B. NBC's Complaint Mechanism and Diversity Training Programs

NBC's complaint procedure for harassment claims is contained in its anti-harassment policy, which is distributed annually to all employees and posted throughout the Rockefeller Center facility. See Exs. L-O to Reynolds Aff.; Rivera Dep. at 405-16; Muro Dep. at 574; Little Dep. at 306. Pursuant to this procedure, employees are expected to report any "unwelcome offensive" conduct to either: (1) the employee's "line management," (2) Tony Loney, NBC's Director of Diversity, (3) NBC's Ombudsperson, or (4) a representative assigned to that particular employee. Ex. L to Reynolds Aff. at 1-2. Any supervisor or manager who becomes aware of "any complaint or concern of conduct that might potentially violate [the] policy" is obligated to report that complaint or conduct to any one of the four individuals described above or to NBC's law department. Id. at 2. Furthermore, the policy states that "NBC will take prompt corrective action that is calculated to stop the offensive behavior," that NBC will discipline the offending person "where appropriate," and that NBC "strictly prohibit[s] retaliation or reprisal against an individual who reports or opposes harassment." Id. Plaintiffs do not contest the fact that this policy exists, that they have seen the policy, and that they have attended diversity seminars at NBC. See Rivera Dep. at 405-16; Muro Dep. at 572-75; Little Dep. at 306; Perez Dep. at 449-50; Hogan Dep. at 326.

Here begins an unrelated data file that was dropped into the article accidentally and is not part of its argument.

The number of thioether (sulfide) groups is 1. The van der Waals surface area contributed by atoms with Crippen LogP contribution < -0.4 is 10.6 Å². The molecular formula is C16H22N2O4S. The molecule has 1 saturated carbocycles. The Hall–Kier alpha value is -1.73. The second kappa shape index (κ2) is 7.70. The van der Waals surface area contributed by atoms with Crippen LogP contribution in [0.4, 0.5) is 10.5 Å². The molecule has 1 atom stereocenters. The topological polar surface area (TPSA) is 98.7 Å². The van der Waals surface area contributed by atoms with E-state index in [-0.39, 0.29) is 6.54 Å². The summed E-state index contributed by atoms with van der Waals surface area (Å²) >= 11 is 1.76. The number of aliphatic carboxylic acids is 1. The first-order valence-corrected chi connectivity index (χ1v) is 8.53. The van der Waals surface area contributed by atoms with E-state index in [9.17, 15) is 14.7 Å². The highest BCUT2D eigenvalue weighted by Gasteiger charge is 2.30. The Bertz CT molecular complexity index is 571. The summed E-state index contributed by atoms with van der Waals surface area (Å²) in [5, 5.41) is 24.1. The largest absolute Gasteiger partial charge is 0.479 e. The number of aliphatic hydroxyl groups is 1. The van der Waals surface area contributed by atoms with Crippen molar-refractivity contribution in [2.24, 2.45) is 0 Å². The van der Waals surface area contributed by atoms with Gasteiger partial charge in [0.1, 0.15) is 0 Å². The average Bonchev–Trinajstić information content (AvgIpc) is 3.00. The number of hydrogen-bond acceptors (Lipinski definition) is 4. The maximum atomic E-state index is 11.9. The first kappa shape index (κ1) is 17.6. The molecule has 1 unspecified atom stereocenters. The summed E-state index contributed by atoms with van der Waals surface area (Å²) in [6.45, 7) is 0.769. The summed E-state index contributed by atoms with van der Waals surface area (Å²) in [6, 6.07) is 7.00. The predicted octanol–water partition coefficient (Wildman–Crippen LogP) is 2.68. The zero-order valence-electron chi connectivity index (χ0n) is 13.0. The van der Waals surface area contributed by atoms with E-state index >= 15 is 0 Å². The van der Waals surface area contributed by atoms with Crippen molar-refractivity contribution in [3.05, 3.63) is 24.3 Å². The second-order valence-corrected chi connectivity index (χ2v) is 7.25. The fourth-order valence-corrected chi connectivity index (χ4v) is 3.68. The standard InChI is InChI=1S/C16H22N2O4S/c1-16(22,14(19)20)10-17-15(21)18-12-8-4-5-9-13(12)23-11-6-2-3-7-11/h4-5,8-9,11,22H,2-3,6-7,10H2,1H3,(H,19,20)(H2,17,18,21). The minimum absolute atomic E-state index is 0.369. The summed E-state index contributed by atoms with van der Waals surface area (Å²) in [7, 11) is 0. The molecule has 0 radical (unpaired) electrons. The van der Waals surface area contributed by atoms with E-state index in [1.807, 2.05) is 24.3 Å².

C. Plaintiff-Specific Facts

1. Muro